Clouds take a different approach. Instead of hosts, VMs are placed into a pool of capacity. The physical infrastructure is abstract. The compute, storage, and networking resources consumed by the VM are defined through software.
Azure Stack is an instance of the Azure cloud that you can run in your own datacenter. Microsoft has taken the experience and technology from running one of the largest clouds in the world to design a solution you can host in your facility. This forms the foundation of Azure Stack’s infrastructure-as-service (IaaS).
Let’s explore some of the characteristics of the Azure Stack infrastructure that allows you to run cloud-native VMs directly in your facility.
Cloud inspired hardware
Microsoft employees can’t just purchase
This blog post was co-authored by David Armour, Principal Program Manager, Azure Stack.
Start with what you already have
Every organization has a unique journey to the cloud. This journey is based on the organization’s history, business specifics, culture, and maybe most importantly, their starting point. While it can be hard for some to say goodbye to their current virtualization environment and way of doing things, the journey to the cloud provides many options, features, functionalities, and opportunities to improve existing governance, operations, and implement new ones. The journey to the cloud can also provide the opportunity to redesign applications and take advantage of the cloud architecture. Additionally, Microsoft Azure gives you the option to host your virtual machines (VMs) in the public cloud or in your own facility with Azure Stack.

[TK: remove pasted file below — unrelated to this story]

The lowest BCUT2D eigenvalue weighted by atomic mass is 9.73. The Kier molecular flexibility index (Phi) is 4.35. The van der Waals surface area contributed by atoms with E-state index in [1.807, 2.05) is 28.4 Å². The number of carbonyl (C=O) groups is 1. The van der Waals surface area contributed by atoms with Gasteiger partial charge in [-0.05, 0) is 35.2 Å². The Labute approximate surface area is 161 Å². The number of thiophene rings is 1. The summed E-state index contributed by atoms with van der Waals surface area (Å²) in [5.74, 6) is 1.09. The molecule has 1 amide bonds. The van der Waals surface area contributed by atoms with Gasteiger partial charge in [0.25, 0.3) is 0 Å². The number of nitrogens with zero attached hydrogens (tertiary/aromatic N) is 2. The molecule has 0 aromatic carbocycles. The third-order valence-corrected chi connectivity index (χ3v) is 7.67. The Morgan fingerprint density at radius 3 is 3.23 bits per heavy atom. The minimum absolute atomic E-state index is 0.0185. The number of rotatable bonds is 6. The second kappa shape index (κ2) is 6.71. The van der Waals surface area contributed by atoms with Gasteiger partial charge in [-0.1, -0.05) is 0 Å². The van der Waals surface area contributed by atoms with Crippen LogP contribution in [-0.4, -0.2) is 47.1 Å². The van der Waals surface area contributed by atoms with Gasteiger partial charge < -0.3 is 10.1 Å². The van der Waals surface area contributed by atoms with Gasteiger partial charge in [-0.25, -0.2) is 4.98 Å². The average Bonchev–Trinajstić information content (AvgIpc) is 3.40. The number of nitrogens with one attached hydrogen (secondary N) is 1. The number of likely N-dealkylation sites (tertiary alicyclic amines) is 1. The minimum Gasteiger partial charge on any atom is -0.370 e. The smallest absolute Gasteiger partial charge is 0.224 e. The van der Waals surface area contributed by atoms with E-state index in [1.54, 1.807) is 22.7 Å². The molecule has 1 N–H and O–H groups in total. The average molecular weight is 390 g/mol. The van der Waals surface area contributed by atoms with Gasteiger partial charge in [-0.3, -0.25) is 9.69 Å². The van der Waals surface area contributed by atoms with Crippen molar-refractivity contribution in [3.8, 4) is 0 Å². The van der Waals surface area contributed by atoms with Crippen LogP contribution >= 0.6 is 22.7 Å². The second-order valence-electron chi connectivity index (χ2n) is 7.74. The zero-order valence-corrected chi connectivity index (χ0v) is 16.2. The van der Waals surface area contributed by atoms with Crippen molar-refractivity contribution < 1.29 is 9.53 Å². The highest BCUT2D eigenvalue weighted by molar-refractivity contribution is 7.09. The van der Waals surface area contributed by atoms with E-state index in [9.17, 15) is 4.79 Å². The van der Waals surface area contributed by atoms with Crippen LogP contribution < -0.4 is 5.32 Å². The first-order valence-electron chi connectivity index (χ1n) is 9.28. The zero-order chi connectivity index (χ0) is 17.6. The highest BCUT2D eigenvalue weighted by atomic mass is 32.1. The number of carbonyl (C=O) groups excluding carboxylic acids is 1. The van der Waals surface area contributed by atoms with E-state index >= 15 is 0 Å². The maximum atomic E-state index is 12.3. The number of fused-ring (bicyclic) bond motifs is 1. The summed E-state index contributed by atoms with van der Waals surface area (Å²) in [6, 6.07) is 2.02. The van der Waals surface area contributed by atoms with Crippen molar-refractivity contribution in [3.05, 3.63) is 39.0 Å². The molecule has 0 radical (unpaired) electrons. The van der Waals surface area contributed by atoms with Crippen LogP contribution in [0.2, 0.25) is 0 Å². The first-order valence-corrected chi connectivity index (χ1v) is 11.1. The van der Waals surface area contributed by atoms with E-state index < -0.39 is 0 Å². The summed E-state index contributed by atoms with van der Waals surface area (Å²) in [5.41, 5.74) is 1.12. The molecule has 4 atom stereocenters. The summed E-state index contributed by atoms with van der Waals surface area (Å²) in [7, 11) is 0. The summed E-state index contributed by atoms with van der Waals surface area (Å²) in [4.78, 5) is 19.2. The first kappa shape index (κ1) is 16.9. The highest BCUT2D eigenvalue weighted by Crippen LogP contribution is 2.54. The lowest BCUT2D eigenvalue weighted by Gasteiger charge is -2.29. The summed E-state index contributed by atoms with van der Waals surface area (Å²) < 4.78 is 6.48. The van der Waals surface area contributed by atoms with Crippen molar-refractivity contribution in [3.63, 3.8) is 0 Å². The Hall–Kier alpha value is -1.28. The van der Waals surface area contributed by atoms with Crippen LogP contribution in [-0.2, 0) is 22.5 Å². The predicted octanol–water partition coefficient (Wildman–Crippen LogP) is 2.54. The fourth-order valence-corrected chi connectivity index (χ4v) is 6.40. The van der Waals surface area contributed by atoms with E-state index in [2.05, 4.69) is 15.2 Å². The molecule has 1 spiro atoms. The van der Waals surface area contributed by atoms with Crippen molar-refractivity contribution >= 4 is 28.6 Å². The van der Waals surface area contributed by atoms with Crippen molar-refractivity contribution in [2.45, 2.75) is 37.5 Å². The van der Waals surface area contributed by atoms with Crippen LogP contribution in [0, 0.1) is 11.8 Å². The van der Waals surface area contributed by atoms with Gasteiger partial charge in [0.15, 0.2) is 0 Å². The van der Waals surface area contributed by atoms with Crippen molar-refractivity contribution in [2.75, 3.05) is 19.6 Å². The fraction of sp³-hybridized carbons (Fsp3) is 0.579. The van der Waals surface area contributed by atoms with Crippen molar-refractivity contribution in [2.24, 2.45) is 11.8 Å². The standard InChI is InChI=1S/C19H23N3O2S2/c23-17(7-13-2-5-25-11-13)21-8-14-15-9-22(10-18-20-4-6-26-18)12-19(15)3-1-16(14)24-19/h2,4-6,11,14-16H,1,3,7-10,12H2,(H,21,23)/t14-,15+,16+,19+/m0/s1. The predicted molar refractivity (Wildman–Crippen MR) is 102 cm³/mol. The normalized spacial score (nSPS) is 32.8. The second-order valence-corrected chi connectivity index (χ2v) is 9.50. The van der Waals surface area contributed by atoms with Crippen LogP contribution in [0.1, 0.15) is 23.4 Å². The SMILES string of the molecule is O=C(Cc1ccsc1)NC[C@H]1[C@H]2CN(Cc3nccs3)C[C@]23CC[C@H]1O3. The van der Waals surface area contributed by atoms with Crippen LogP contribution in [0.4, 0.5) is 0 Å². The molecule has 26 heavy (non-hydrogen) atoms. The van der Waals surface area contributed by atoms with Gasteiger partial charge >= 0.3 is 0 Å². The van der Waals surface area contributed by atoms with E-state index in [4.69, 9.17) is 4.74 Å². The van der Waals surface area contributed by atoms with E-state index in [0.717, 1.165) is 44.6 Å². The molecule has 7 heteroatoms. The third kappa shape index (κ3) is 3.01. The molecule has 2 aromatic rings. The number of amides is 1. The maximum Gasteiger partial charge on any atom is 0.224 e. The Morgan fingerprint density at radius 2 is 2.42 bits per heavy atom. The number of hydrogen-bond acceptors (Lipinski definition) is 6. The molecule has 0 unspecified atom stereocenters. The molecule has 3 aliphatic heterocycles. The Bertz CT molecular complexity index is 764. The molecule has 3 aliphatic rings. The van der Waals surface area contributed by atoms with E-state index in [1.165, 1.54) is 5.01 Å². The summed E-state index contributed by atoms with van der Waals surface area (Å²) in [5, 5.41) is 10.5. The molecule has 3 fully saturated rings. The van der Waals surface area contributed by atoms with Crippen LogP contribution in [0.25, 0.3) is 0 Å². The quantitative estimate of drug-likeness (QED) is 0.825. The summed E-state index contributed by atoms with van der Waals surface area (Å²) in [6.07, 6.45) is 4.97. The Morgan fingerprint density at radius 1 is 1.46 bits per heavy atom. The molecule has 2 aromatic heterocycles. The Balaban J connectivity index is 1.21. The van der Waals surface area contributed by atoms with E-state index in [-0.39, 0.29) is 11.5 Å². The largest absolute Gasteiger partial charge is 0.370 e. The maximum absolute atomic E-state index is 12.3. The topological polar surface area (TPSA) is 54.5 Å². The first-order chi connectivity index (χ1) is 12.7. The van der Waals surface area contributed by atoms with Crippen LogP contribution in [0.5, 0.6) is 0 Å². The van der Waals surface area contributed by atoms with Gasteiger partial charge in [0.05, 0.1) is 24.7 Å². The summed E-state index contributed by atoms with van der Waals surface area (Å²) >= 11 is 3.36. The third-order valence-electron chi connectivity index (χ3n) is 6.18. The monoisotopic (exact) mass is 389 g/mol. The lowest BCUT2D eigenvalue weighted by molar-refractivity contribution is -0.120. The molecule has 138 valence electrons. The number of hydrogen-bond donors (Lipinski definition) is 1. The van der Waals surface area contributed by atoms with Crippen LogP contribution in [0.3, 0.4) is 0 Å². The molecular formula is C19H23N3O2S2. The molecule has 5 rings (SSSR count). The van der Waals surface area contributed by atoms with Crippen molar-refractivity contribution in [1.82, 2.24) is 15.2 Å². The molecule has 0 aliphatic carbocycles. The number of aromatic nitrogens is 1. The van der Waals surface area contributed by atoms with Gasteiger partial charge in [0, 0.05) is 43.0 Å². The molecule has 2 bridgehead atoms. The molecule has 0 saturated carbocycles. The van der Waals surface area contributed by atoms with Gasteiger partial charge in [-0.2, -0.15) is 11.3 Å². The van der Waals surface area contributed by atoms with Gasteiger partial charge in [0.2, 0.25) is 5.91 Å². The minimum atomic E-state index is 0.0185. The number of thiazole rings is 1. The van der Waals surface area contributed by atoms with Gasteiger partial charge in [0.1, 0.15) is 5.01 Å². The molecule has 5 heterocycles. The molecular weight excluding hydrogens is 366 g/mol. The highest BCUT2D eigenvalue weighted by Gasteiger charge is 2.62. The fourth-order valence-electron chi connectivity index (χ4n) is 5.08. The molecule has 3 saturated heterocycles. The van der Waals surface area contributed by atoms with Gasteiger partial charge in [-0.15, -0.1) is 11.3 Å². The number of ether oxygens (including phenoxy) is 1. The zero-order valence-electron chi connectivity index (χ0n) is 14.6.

In most cases, this journey starts with a lift and shift of the existing servers, either virtual machines or physical servers. Because Azure Stack at its core is an infrastructure-as-a-service (IaaS) platform, the right way to think about this first phase of the journey is as a lift and optimize process. Moving the servers should be the first step towards enabling modern operations across your workloads. That could
This blog post was co-authored by Daniel Savage, Principal Program Manager, Azure Stack and Tiberiu Radu, Senior Program Manager, Azure Stack.
Azure Stack at its core is an Infrastructure-as-a-Service (IaaS) platform
When we discuss Azure Stack with our customers, they see the value in Azure Stack providing cloud-native capabilities to their datacenters. They see the opportunity to modernize their apps and address the unique solutions Azure Stack can deliver, but they often pause as they ponder where to begin. They wonder how to get value from the investments they have in apps currently running on virtual machines (VM). They wonder, “Does Azure Stack help me here? What if I am not quite ready for Platform-as-a-Service?” These questions are difficult, but the answers become more clear when they understand that Azure Stack at its core is an IaaS platform.
Azure Stack allows customers to run their own instance of Azure in their datacenter. Organizations pick Azure Stack as part of their cloud strategy because it helps them handle situations when the public cloud won’t work for them. The three most common reasons use Azure Stack are because of poor network connectivity to the public cloud, regulatory or contractual requirements, or backend
A network virtual appliance (NVA) is a virtual appliance primarily focused on network functions virtualization. A typical network virtual appliance involves various layers four to seven functions like firewall, WAN optimizer, application delivery controllers, routers, load balancers, IDS/IPS, proxies, SD-WAN edge, and more. While the public cloud may provide some of these functionalities natively, it is quite common to see customers deploying network virtual appliances from independent software vendors (ISV). These capabilities in the public cloud enable hybrid solutions and are generally available through the Azure Marketplace.
What exactly is the network virtual appliance in the cloud?